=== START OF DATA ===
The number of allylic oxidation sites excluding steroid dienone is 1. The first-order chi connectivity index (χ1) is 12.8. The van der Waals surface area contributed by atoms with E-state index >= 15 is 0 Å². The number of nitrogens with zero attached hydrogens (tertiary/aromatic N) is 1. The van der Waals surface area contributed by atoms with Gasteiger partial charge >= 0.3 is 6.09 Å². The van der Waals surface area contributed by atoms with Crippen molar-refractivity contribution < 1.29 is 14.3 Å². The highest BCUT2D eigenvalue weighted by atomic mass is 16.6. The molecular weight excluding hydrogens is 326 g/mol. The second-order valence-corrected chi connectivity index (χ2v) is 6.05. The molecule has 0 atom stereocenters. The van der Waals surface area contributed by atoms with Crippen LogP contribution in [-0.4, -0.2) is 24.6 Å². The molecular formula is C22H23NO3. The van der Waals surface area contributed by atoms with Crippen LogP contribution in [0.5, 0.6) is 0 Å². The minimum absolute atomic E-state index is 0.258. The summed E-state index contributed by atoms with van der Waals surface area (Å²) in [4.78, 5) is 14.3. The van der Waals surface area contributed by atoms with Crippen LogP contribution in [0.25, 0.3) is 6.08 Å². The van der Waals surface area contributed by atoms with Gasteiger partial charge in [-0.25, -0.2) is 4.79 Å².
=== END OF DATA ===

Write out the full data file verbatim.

The number of allylic oxidation sites excluding steroid dienone is 1. The first-order chi connectivity index (χ1) is 12.8. The van der Waals surface area contributed by atoms with E-state index >= 15 is 0 Å². The number of nitrogens with zero attached hydrogens (tertiary/aromatic N) is 1. The van der Waals surface area contributed by atoms with Gasteiger partial charge >= 0.3 is 6.09 Å². The van der Waals surface area contributed by atoms with Crippen molar-refractivity contribution < 1.29 is 14.3 Å². The highest BCUT2D eigenvalue weighted by atomic mass is 16.6. The molecular weight excluding hydrogens is 326 g/mol. The second-order valence-corrected chi connectivity index (χ2v) is 6.05. The molecule has 0 atom stereocenters. The van der Waals surface area contributed by atoms with Crippen LogP contribution in [-0.4, -0.2) is 24.6 Å². The molecular formula is C22H23NO3. The van der Waals surface area contributed by atoms with Crippen LogP contribution in [0.5, 0.6) is 0 Å². The minimum absolute atomic E-state index is 0.258. The summed E-state index contributed by atoms with van der Waals surface area (Å²) in [4.78, 5) is 14.3. The van der Waals surface area contributed by atoms with Crippen LogP contribution in [0.25, 0.3) is 6.08 Å². The van der Waals surface area contributed by atoms with Gasteiger partial charge in [-0.25, -0.2) is 4.79 Å².